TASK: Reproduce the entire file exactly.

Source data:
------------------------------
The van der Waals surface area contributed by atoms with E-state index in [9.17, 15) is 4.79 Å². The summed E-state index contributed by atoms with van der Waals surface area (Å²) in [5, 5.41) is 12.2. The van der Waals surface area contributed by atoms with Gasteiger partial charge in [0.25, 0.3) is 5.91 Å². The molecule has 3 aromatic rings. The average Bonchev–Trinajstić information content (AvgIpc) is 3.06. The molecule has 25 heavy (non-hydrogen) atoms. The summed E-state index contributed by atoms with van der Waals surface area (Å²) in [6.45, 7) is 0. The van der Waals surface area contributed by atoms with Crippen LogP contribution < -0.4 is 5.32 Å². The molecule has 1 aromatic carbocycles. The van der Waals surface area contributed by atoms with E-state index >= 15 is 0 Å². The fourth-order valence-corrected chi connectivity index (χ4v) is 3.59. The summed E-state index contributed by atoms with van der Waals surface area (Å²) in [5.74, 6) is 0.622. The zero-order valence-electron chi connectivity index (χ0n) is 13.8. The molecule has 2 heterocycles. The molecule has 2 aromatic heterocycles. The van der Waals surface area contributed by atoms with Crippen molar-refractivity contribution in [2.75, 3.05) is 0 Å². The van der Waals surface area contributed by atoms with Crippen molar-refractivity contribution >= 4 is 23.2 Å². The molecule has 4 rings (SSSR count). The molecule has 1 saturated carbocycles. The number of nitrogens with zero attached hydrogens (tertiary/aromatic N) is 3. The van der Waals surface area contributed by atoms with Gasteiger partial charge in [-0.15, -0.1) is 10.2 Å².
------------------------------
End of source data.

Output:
The van der Waals surface area contributed by atoms with E-state index in [9.17, 15) is 4.79 Å². The summed E-state index contributed by atoms with van der Waals surface area (Å²) in [5, 5.41) is 12.2. The van der Waals surface area contributed by atoms with Gasteiger partial charge in [0.25, 0.3) is 5.91 Å². The molecule has 3 aromatic rings. The average Bonchev–Trinajstić information content (AvgIpc) is 3.06. The molecule has 25 heavy (non-hydrogen) atoms. The summed E-state index contributed by atoms with van der Waals surface area (Å²) in [6.45, 7) is 0. The van der Waals surface area contributed by atoms with Crippen LogP contribution < -0.4 is 5.32 Å². The molecule has 1 aromatic carbocycles. The van der Waals surface area contributed by atoms with E-state index >= 15 is 0 Å². The fourth-order valence-corrected chi connectivity index (χ4v) is 3.59. The summed E-state index contributed by atoms with van der Waals surface area (Å²) in [5.74, 6) is 0.622. The zero-order valence-electron chi connectivity index (χ0n) is 13.8. The molecule has 2 heterocycles. The molecule has 2 aromatic heterocycles. The van der Waals surface area contributed by atoms with Crippen molar-refractivity contribution in [2.75, 3.05) is 0 Å². The van der Waals surface area contributed by atoms with Crippen molar-refractivity contribution >= 4 is 23.2 Å². The molecule has 4 rings (SSSR count). The molecule has 1 saturated carbocycles. The number of nitrogens with zero attached hydrogens (tertiary/aromatic N) is 3. The van der Waals surface area contributed by atoms with Gasteiger partial charge in [-0.15, -0.1) is 10.2 Å².